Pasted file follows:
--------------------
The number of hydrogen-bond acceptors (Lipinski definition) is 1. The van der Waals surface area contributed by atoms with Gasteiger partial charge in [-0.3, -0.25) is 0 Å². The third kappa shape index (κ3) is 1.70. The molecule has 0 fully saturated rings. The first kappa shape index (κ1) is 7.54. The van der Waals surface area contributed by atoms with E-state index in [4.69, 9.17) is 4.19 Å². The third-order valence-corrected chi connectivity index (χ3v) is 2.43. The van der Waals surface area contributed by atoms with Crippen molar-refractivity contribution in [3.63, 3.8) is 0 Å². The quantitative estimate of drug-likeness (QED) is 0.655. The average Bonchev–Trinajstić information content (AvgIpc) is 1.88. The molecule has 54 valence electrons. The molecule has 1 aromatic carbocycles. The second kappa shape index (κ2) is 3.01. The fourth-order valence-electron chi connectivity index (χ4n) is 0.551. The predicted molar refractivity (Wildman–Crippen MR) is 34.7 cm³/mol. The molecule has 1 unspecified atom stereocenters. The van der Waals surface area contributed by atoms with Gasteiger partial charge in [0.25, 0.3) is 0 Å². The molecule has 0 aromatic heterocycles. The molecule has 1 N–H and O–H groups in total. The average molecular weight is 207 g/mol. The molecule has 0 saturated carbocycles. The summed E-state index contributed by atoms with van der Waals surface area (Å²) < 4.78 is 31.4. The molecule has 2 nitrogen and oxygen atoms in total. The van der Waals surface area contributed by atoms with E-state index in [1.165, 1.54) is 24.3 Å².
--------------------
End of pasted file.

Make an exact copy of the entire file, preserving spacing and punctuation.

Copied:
The number of hydrogen-bond acceptors (Lipinski definition) is 1. The van der Waals surface area contributed by atoms with Gasteiger partial charge in [-0.3, -0.25) is 0 Å². The third kappa shape index (κ3) is 1.70. The molecule has 0 fully saturated rings. The first kappa shape index (κ1) is 7.54. The van der Waals surface area contributed by atoms with E-state index in [4.69, 9.17) is 4.19 Å². The third-order valence-corrected chi connectivity index (χ3v) is 2.43. The van der Waals surface area contributed by atoms with Crippen molar-refractivity contribution in [3.63, 3.8) is 0 Å². The quantitative estimate of drug-likeness (QED) is 0.655. The average Bonchev–Trinajstić information content (AvgIpc) is 1.88. The molecule has 54 valence electrons. The molecule has 1 aromatic carbocycles. The second kappa shape index (κ2) is 3.01. The fourth-order valence-electron chi connectivity index (χ4n) is 0.551. The predicted molar refractivity (Wildman–Crippen MR) is 34.7 cm³/mol. The molecule has 1 unspecified atom stereocenters. The van der Waals surface area contributed by atoms with Gasteiger partial charge in [0.25, 0.3) is 0 Å². The molecule has 0 aromatic heterocycles. The molecule has 1 N–H and O–H groups in total. The average molecular weight is 207 g/mol. The molecule has 0 saturated carbocycles. The summed E-state index contributed by atoms with van der Waals surface area (Å²) < 4.78 is 31.4. The molecule has 2 nitrogen and oxygen atoms in total. The van der Waals surface area contributed by atoms with E-state index in [1.165, 1.54) is 24.3 Å².